Researcher Earns $100,000 for Reporting a Chrome OS Exploit Chain to Google 


Google has awarded a security researcher $100,000 for discovering and reporting a bug in the Chrome OS - Google's operating system for Chromebox and Chromebooks. Back in 2015, the company had first promised to offer up to $100,000 in bug bounties for an exploit(s) that could lead to persistent compromise of a Chromebook in guest mode. This isn't, however, the first time that such a big bounty has been awarded by the search giant. The same researcher was previously rewarded with $100,000 in bounties for identifying similar Chrome OS vulnerabilities.

Chrome OS flaws led to persistent code execution

"We have a standing $100,000 reward for participants that can compromise a Chromebook or Chromebox with device persistence in guest mode (i.e. guest to guest persistence with interim reboot, delivered via a web page)," Google says in its Chrome Reward Program Rules.

In a Surprise to No One, Report Reveals That Bug Hunters Are Making Some Big Bucks

Security researcher, Gzob Qq (online moniker) recently posted details of a flaw (or a series of them) that was first reported to the company on September 18. Gzob Qq had found a number of vulnerabilities that could lead to persistent code execution on Chrome OS. SecurityWeek reports that the series of exploits that led to persistent code execution includes five vulnerabilities in total:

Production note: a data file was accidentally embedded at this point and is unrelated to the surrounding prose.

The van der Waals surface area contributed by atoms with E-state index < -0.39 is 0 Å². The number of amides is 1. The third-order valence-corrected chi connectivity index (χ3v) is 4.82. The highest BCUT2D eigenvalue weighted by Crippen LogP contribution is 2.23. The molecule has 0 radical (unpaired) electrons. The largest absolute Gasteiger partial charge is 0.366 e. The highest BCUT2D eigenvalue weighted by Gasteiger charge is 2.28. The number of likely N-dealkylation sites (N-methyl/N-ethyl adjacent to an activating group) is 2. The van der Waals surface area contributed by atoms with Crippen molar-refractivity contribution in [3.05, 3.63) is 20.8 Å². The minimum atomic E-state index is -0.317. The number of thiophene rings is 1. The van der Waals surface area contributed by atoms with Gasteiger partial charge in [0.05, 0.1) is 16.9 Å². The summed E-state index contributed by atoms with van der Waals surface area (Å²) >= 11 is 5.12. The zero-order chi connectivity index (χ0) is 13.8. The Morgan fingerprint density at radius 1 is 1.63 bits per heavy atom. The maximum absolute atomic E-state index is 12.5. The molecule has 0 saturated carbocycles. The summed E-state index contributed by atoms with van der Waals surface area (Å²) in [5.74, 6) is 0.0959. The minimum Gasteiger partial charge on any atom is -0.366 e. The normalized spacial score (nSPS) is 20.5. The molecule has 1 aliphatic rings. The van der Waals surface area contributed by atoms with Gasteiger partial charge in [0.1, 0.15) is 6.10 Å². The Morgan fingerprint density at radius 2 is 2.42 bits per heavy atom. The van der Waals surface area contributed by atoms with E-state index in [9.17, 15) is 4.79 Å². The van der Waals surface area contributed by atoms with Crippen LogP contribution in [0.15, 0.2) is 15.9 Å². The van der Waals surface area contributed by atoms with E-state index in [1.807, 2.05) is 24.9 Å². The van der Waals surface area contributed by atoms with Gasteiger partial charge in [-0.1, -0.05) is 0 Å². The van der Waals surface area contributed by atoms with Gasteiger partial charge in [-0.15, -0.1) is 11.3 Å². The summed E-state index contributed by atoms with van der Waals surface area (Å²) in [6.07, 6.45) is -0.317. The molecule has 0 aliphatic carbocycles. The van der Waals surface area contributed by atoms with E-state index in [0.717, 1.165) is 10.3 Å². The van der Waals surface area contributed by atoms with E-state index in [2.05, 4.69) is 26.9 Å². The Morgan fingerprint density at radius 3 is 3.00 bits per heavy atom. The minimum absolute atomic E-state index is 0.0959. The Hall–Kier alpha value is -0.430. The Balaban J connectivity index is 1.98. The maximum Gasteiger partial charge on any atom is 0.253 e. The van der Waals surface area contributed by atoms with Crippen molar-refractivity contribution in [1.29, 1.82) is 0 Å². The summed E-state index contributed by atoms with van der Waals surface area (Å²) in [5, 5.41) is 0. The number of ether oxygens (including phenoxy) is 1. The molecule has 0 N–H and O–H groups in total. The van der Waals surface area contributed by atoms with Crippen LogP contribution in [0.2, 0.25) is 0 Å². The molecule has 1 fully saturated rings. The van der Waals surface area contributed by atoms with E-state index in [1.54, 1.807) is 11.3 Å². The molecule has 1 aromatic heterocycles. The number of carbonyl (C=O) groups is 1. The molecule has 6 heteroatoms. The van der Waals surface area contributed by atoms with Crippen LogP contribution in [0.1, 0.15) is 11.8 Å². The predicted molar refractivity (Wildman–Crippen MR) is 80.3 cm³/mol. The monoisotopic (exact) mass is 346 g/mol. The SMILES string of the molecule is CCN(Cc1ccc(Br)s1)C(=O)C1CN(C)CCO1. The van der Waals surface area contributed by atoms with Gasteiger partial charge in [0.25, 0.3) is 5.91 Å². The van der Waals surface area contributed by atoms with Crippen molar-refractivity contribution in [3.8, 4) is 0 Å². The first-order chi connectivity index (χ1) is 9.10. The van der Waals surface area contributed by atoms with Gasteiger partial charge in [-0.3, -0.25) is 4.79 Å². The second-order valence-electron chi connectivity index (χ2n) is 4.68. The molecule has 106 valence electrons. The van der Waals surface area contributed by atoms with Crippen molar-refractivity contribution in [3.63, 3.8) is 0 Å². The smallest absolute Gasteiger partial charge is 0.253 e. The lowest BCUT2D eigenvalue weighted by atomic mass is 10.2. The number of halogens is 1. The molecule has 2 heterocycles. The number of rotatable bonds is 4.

1. An out-of-bounds memory access flaw in the V8 JavaScript engine (CVE-2017-15401)
  2. Privilege escalation in PageState (CVE-2017-15402)
  3. Command injection flaw in the network_diag component (CVE-2017-15403)
  4. Symlink traversal issues in crash_reporter (CVE-2017-15404),
  5. and cryptohomed (CVE-2017-15405).

The company received a proof of concept of this exploit chain working on Chrome OS version 9592.94.0. Google has now patched all these reported vulnerabilities, with the latest Chromium entry where the researcher first disclosed this exploit chain for persistent code execution being made public earlier this week. The patches were made available on October 27 with the release of Chrome OS 62 (platform version 9901.54.0/1) that notably also included fixes for the KRACK vulnerabilities.

For their work, the researcher has been awarded a big pay check of $100,000. The same researcher has previously also managed to earn $100K in rewards when they had reported a similar Chrome OS exploit chain.

- More technical details of this exploit chain are available here.